About 29 percent of Americans will suffer from an anxiety disorder in their lifetime, and more than 20 percent will suffer from a mood disorder.
In case you’re bad at math, that’s millions of people.
In addition, over half of those who suffer from a disorder from one category will also suffer from a disorder from the other; anxiety and depression are the world’s worst tag team. As another bonus, the majority of this piece’s readers are in the age range (18-25) where major depressive disorder is most prevalent.
On the bright side, mental illnesses are often triggered by major life changes and the stress that accompanies those changes, and, as college students, our lives never change. Never.
If you prefer anecdotal evidence to statistics because you don’t understand how quality information works, I also have my own experience as an example.
After a childhood and adolescence dotted with occasional “blue” moments (as I took to calling them), I spent most of my sophomore year of college bluer than a smurf crip.
For a while, I told myself there was no good reason I should be depressed, since I’ve faced about as much adversity in my life as a straight, white, Midwestern, middle class male would expect to.
When that didn’t work, I told myself that I wasn’t going to become one of the masses of placated pill-poppers, because, even if my feelings were awful, at least they were real.
Both of these approaches were stupid.
My external circumstances were irrelevant. My sad-guy brain was going to spin whatever situation it was given into the negativity it craved.
The concept of “realness” is nonsense as well, as the entire point of treatment is to return a person to the state of normalcy their illness has dragged them away from.
Potential solutions like counseling and antidepressants, when effective, don’t provide rose-colored glasses so much as remove a pair of dark, cloudy shades. And besides all that, avoiding an accessible solution that would make one’s own life and the lives of those close to them better based on some half-baked principle is some truly self-indulgent garbage.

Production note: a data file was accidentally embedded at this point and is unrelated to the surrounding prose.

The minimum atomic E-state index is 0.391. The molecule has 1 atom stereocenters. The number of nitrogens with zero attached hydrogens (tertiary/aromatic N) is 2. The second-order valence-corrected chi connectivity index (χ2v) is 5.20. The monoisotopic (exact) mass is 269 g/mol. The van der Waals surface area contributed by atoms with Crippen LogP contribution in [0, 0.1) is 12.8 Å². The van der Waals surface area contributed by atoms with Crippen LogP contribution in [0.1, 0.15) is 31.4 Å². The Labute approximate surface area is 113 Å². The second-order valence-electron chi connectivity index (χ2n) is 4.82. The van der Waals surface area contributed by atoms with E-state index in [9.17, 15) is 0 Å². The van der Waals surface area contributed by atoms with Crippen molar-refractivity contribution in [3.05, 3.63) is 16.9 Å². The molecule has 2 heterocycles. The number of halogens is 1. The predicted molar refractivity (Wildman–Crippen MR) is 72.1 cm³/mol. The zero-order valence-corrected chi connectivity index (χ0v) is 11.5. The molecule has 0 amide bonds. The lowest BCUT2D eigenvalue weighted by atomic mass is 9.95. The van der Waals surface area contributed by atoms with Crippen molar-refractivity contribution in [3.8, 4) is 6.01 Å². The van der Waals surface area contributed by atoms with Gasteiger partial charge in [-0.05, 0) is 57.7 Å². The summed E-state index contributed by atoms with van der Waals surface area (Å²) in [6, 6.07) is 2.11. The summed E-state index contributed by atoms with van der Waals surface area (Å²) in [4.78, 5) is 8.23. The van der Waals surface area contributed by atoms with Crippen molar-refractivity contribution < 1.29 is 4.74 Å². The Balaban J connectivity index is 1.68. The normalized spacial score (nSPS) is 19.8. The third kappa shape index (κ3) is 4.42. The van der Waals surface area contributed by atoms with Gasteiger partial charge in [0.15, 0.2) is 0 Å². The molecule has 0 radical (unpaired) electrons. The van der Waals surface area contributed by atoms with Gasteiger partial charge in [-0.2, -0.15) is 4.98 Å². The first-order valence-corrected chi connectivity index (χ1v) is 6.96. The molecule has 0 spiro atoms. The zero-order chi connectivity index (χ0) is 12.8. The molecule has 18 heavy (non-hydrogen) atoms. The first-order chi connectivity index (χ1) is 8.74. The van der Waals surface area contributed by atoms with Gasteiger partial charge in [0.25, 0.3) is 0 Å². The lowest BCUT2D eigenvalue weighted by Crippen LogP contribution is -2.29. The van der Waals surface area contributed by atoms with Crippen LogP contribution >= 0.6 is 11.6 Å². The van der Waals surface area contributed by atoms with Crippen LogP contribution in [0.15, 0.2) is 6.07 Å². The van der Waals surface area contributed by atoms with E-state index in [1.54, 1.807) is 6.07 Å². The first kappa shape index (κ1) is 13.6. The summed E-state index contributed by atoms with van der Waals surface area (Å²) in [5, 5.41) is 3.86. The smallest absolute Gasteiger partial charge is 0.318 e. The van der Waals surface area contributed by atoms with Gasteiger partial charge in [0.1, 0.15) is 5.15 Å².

So, after some pushing, I consulted a counselor through Sioux Falls Psychological Services (an option available to all Augustana students) and made a doctor’s appointment where I was prescribed some medication. Now, more than a year later, my illness has become so manageable I’m starting to think I may be out of the woods entirely.
So, mental illness doesn’t make you special. I would know, because I’m not special. I’m just a dude.
Among all the minutiae that make up a person, mental illness isn’t special. I have depression, but I also have a variety of talents and beliefs and a weird obsession with podcasts and lots of student loan debt and great hair.
I didn’t want to open up on this in such a public manner to seek attention or to save money on a therapist. I just know that there’s a lot of stigma regarding mental illness, and that that stigma, in conjunction with the symptoms of an illness, can lead one into a really isolated mindset.
I think that’s unhealthy, or at least I know it didn’t help me, so I wanted to make it abundantly clear to anyone struggling with their uncooperative brain that they’re not the only one, on Earth or on campus.
When I say mental illness doesn’t make you special, I don’t mean to be dismissive or imply that people should just get over themselves.
Rather, I hope that the knowledge that millions of other people—normal people, happy people, even wildly successful people like Beyoncé and me and Tipper Gore—have gone through or are going through something similar can make the awfulness of an illness less abstract and less scary.
The only way to overcome a stigma is to confront it with honest openness, discomfort be damned.
Mental illnesses are hugely common and largely treatable. If you’re suffering yourself, you need to know that there are steps you can take to feel better and that there’s ample, inexpensive support—through online groups, Augustana’s free professional counseling and services like Sioux Falls HelpLine—for when you don’t.
You haven’t done anything wrong; you just got unlucky. And, despite what your brain and societal silence might tell you, you still deserve a chance to be happy.
Sam Williams is an English, business and economics major from Watertown, S.D.